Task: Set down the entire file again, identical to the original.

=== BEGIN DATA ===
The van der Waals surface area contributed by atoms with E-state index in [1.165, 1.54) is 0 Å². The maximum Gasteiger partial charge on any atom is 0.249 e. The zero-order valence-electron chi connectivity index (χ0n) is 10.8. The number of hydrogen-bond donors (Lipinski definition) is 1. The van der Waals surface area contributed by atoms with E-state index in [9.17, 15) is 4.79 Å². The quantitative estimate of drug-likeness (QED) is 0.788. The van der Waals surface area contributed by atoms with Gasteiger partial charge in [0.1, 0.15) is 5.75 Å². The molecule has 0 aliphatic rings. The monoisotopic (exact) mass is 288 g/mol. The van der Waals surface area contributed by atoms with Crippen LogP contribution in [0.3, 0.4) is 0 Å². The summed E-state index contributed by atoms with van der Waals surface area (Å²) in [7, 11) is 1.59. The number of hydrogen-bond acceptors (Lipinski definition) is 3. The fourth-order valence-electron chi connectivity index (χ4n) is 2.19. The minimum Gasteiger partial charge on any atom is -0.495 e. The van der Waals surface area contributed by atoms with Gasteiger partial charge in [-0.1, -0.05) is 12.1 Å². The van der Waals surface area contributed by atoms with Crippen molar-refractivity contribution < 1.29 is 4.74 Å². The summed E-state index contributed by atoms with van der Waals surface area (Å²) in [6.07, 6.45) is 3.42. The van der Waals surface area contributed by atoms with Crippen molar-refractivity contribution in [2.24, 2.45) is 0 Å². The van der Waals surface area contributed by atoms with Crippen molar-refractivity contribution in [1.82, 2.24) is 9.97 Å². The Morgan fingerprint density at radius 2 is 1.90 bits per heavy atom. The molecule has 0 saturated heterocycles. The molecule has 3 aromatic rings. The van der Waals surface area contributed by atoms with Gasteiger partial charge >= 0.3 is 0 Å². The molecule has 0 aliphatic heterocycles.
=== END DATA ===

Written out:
The van der Waals surface area contributed by atoms with E-state index in [1.165, 1.54) is 0 Å². The maximum Gasteiger partial charge on any atom is 0.249 e. The zero-order valence-electron chi connectivity index (χ0n) is 10.8. The number of hydrogen-bond donors (Lipinski definition) is 1. The van der Waals surface area contributed by atoms with E-state index in [9.17, 15) is 4.79 Å². The quantitative estimate of drug-likeness (QED) is 0.788. The van der Waals surface area contributed by atoms with Gasteiger partial charge in [0.1, 0.15) is 5.75 Å². The molecule has 0 aliphatic rings. The monoisotopic (exact) mass is 288 g/mol. The van der Waals surface area contributed by atoms with Crippen LogP contribution in [0.3, 0.4) is 0 Å². The summed E-state index contributed by atoms with van der Waals surface area (Å²) in [7, 11) is 1.59. The number of hydrogen-bond acceptors (Lipinski definition) is 3. The fourth-order valence-electron chi connectivity index (χ4n) is 2.19. The minimum Gasteiger partial charge on any atom is -0.495 e. The van der Waals surface area contributed by atoms with Gasteiger partial charge in [-0.1, -0.05) is 12.1 Å². The van der Waals surface area contributed by atoms with Crippen molar-refractivity contribution < 1.29 is 4.74 Å². The summed E-state index contributed by atoms with van der Waals surface area (Å²) in [6.07, 6.45) is 3.42. The van der Waals surface area contributed by atoms with Crippen molar-refractivity contribution in [2.24, 2.45) is 0 Å². The van der Waals surface area contributed by atoms with Crippen molar-refractivity contribution in [1.82, 2.24) is 9.97 Å². The Morgan fingerprint density at radius 2 is 1.90 bits per heavy atom. The molecule has 0 saturated heterocycles. The molecule has 3 aromatic rings. The van der Waals surface area contributed by atoms with Gasteiger partial charge >= 0.3 is 0 Å². The molecule has 0 aliphatic heterocycles.